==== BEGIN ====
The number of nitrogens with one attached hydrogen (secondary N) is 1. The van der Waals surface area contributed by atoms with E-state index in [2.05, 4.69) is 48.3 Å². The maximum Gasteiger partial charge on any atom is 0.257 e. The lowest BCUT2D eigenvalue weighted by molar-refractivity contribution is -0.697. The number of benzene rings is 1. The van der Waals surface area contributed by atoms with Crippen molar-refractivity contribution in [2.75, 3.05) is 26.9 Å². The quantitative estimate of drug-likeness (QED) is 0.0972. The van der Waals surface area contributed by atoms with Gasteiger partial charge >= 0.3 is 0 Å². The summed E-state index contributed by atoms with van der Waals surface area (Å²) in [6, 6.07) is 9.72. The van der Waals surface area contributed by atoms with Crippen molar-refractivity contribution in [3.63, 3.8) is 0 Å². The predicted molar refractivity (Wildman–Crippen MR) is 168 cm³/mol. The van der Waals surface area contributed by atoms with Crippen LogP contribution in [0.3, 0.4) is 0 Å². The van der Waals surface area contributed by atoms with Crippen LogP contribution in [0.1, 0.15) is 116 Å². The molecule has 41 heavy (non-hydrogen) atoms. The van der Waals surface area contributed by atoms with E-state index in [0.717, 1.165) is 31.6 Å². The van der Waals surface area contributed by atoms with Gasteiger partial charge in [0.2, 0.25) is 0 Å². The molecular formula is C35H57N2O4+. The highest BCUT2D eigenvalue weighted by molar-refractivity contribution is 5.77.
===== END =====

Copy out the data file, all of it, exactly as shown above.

The number of nitrogens with one attached hydrogen (secondary N) is 1. The van der Waals surface area contributed by atoms with E-state index in [2.05, 4.69) is 48.3 Å². The maximum Gasteiger partial charge on any atom is 0.257 e. The lowest BCUT2D eigenvalue weighted by molar-refractivity contribution is -0.697. The number of benzene rings is 1. The van der Waals surface area contributed by atoms with Crippen molar-refractivity contribution in [2.75, 3.05) is 26.9 Å². The quantitative estimate of drug-likeness (QED) is 0.0972. The van der Waals surface area contributed by atoms with Gasteiger partial charge >= 0.3 is 0 Å². The summed E-state index contributed by atoms with van der Waals surface area (Å²) in [6, 6.07) is 9.72. The van der Waals surface area contributed by atoms with Crippen molar-refractivity contribution in [3.63, 3.8) is 0 Å². The predicted molar refractivity (Wildman–Crippen MR) is 168 cm³/mol. The van der Waals surface area contributed by atoms with Crippen LogP contribution in [0.3, 0.4) is 0 Å². The van der Waals surface area contributed by atoms with Crippen LogP contribution in [0.1, 0.15) is 116 Å². The molecule has 41 heavy (non-hydrogen) atoms. The van der Waals surface area contributed by atoms with E-state index in [0.717, 1.165) is 31.6 Å². The van der Waals surface area contributed by atoms with Gasteiger partial charge in [0.2, 0.25) is 0 Å². The molecular formula is C35H57N2O4+. The highest BCUT2D eigenvalue weighted by molar-refractivity contribution is 5.77.